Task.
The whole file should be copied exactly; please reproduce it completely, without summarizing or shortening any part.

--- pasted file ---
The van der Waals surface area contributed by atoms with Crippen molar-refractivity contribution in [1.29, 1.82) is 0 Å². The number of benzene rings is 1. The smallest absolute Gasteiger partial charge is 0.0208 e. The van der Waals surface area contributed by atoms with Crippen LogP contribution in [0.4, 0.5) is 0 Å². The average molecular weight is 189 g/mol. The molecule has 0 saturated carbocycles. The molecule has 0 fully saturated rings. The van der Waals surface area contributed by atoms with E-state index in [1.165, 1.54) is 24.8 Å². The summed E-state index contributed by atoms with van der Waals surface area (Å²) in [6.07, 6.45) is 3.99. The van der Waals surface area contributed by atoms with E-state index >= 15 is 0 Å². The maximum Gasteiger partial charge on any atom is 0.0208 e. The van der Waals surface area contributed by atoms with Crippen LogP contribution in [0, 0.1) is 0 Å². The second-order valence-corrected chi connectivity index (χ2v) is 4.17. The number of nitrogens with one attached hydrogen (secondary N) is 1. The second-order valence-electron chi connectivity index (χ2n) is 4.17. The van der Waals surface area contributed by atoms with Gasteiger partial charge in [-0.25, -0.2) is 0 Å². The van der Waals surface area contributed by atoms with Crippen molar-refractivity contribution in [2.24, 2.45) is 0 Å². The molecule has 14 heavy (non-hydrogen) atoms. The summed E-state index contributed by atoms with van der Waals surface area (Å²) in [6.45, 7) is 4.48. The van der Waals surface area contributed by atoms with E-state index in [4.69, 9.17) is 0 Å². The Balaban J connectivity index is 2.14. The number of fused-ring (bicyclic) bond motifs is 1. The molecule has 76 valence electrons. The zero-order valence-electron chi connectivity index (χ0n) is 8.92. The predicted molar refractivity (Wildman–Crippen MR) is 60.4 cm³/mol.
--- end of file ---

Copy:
The van der Waals surface area contributed by atoms with Crippen molar-refractivity contribution in [1.29, 1.82) is 0 Å². The number of benzene rings is 1. The smallest absolute Gasteiger partial charge is 0.0208 e. The van der Waals surface area contributed by atoms with Crippen LogP contribution in [0.4, 0.5) is 0 Å². The average molecular weight is 189 g/mol. The molecule has 0 saturated carbocycles. The molecule has 0 fully saturated rings. The van der Waals surface area contributed by atoms with E-state index in [1.165, 1.54) is 24.8 Å². The summed E-state index contributed by atoms with van der Waals surface area (Å²) in [6.07, 6.45) is 3.99. The van der Waals surface area contributed by atoms with E-state index >= 15 is 0 Å². The maximum Gasteiger partial charge on any atom is 0.0208 e. The van der Waals surface area contributed by atoms with Crippen LogP contribution in [0, 0.1) is 0 Å². The second-order valence-corrected chi connectivity index (χ2v) is 4.17. The number of nitrogens with one attached hydrogen (secondary N) is 1. The second-order valence-electron chi connectivity index (χ2n) is 4.17. The van der Waals surface area contributed by atoms with Gasteiger partial charge in [-0.25, -0.2) is 0 Å². The van der Waals surface area contributed by atoms with Crippen molar-refractivity contribution in [2.24, 2.45) is 0 Å². The molecule has 14 heavy (non-hydrogen) atoms. The summed E-state index contributed by atoms with van der Waals surface area (Å²) in [6.45, 7) is 4.48. The van der Waals surface area contributed by atoms with E-state index in [4.69, 9.17) is 0 Å². The Balaban J connectivity index is 2.14. The number of fused-ring (bicyclic) bond motifs is 1. The molecule has 76 valence electrons. The zero-order valence-electron chi connectivity index (χ0n) is 8.92. The predicted molar refractivity (Wildman–Crippen MR) is 60.4 cm³/mol.